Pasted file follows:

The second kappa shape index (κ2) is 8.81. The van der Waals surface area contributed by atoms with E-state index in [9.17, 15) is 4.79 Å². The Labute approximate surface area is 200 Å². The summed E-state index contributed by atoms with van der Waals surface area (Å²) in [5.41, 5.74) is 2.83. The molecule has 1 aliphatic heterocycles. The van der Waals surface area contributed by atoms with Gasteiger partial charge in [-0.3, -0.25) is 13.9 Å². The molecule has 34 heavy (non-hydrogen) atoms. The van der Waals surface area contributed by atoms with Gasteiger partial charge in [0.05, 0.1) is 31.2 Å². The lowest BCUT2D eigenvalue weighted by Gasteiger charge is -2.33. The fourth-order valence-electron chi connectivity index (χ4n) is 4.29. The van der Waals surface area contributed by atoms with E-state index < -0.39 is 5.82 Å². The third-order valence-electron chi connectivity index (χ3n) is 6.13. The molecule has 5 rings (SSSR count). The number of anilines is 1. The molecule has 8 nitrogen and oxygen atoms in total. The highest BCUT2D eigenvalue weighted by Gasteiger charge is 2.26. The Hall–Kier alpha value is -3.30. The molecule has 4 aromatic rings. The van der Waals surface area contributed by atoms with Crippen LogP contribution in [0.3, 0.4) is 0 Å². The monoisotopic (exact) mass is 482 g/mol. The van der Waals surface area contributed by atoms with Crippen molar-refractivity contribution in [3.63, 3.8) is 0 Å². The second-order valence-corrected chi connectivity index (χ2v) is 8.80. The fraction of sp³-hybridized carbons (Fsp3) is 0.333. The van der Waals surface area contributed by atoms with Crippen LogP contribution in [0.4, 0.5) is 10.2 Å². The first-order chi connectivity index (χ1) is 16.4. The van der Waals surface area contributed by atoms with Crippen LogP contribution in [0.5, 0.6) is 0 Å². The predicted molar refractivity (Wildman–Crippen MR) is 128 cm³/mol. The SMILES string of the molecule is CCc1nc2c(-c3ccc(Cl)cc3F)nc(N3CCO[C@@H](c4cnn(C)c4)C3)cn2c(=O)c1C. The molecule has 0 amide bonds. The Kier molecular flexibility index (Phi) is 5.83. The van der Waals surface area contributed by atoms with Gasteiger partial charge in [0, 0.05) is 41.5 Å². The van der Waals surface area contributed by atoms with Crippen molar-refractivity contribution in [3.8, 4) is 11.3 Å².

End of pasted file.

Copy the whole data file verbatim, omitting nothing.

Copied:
The second kappa shape index (κ2) is 8.81. The van der Waals surface area contributed by atoms with E-state index in [9.17, 15) is 4.79 Å². The Labute approximate surface area is 200 Å². The summed E-state index contributed by atoms with van der Waals surface area (Å²) in [5.41, 5.74) is 2.83. The molecule has 1 aliphatic heterocycles. The van der Waals surface area contributed by atoms with Gasteiger partial charge in [-0.3, -0.25) is 13.9 Å². The molecule has 34 heavy (non-hydrogen) atoms. The van der Waals surface area contributed by atoms with Gasteiger partial charge in [0.05, 0.1) is 31.2 Å². The lowest BCUT2D eigenvalue weighted by Gasteiger charge is -2.33. The fourth-order valence-electron chi connectivity index (χ4n) is 4.29. The van der Waals surface area contributed by atoms with E-state index < -0.39 is 5.82 Å². The third-order valence-electron chi connectivity index (χ3n) is 6.13. The molecule has 5 rings (SSSR count). The number of anilines is 1. The molecule has 8 nitrogen and oxygen atoms in total. The highest BCUT2D eigenvalue weighted by Gasteiger charge is 2.26. The Hall–Kier alpha value is -3.30. The molecule has 4 aromatic rings. The van der Waals surface area contributed by atoms with Crippen LogP contribution in [0.3, 0.4) is 0 Å². The monoisotopic (exact) mass is 482 g/mol. The van der Waals surface area contributed by atoms with Crippen molar-refractivity contribution in [3.63, 3.8) is 0 Å². The second-order valence-corrected chi connectivity index (χ2v) is 8.80. The fraction of sp³-hybridized carbons (Fsp3) is 0.333. The van der Waals surface area contributed by atoms with Crippen LogP contribution in [0.4, 0.5) is 10.2 Å². The first-order chi connectivity index (χ1) is 16.4. The van der Waals surface area contributed by atoms with Crippen LogP contribution in [0.5, 0.6) is 0 Å². The predicted molar refractivity (Wildman–Crippen MR) is 128 cm³/mol. The SMILES string of the molecule is CCc1nc2c(-c3ccc(Cl)cc3F)nc(N3CCO[C@@H](c4cnn(C)c4)C3)cn2c(=O)c1C. The molecule has 0 amide bonds. The Kier molecular flexibility index (Phi) is 5.83. The van der Waals surface area contributed by atoms with Gasteiger partial charge in [0, 0.05) is 41.5 Å². The van der Waals surface area contributed by atoms with Crippen molar-refractivity contribution in [3.8, 4) is 11.3 Å².